EHRs have both positive, negative effect on physician satisfaction

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There's a love/hate relationship between physicians and electronic health records, according to a study of physician satisfaction by RAND Health.

In data gathered from 30 physician practices in six states, docs reported EHRs had both positive and negative effects on their satisfaction. For instance, while physicians like being able to remotely access patient information and cite improvements in quality of care attributable to EHR technology, many also said they are frustrated with issues including poor usability, time-consuming data entry, less time for face-to-face patient care and degradation of clinical documentation by trying to force it into structured fields.

Physicians also pointed out problems with information overload, as having more EHR functions--such as reminders, alerts, and messaging capabilities--was associated with lower professional satisfaction, according to the researchers.

Additionally, for some, EHRs were more expensive than expected, threatening the financial sustainability of their practices.

Still, primary care physicians, in particular, described how EHRs improved their ability to provide guideline-based care and track patients' markers of disease control over time.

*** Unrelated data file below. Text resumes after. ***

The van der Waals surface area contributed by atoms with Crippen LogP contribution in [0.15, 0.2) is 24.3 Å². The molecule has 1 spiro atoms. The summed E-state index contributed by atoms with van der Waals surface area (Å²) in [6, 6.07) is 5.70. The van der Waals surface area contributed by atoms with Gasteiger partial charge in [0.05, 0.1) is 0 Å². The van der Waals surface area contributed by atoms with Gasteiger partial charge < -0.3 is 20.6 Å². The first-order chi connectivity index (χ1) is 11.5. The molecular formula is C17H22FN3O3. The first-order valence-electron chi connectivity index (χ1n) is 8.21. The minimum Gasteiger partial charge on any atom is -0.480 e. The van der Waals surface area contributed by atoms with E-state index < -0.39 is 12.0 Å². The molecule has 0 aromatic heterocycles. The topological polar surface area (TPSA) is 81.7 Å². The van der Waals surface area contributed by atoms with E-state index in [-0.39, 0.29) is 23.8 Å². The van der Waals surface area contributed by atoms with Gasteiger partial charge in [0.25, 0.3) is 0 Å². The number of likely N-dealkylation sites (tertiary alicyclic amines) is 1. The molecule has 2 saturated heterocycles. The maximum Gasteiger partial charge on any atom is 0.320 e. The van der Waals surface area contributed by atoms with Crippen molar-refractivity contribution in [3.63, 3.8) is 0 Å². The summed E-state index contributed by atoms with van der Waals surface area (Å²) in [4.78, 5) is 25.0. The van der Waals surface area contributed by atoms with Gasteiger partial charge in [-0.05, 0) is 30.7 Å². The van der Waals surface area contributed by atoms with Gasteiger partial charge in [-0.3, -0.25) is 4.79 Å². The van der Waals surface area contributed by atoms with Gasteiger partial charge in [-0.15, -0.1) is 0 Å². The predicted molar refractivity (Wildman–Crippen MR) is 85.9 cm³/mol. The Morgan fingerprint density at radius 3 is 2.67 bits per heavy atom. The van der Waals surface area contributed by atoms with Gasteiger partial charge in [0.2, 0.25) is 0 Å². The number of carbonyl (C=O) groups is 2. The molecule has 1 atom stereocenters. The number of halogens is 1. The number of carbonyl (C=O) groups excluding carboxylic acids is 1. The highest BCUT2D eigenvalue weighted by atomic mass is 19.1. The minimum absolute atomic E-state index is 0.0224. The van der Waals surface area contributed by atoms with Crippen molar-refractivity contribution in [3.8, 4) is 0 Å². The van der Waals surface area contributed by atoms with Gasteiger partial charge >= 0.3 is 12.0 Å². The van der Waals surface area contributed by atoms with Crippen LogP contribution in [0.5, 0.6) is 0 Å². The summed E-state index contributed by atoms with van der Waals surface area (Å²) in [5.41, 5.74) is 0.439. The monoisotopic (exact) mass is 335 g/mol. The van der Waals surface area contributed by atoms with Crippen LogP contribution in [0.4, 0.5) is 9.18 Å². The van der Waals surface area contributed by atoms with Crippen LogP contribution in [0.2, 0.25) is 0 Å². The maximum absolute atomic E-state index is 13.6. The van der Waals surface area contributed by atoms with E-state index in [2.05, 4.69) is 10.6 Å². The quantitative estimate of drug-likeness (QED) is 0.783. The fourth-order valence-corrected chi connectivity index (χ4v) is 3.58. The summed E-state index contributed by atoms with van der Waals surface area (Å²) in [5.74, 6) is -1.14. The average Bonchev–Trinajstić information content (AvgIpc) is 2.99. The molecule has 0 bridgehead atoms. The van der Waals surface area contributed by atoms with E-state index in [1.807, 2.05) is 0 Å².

In larger practices, doctors mentioned how having everyone on the same EHR system improved between-provider communication.

The RAND study covered physician sentiment on an array of factors affecting their career satisfaction. In the recent 2013 Great American Physician Survey, 40 percent of doctors said they would pick a different career if they could go back in time. They were unhappy about third-party interference (32 percent), lack of adequate insurance coverage for patients (37 percent) and lack of time to adequately educate patients on better health strategies (19 percent).

And dissatisfaction with their EHR systems appears to be on the rise, according to a survey by the American College of Physicians and AmericanEHR Partners. That dissatisfaction prompted Black Book to declare 2013 the "Year of the Great EHR Vendor Switch."

To learn more:
- find the study

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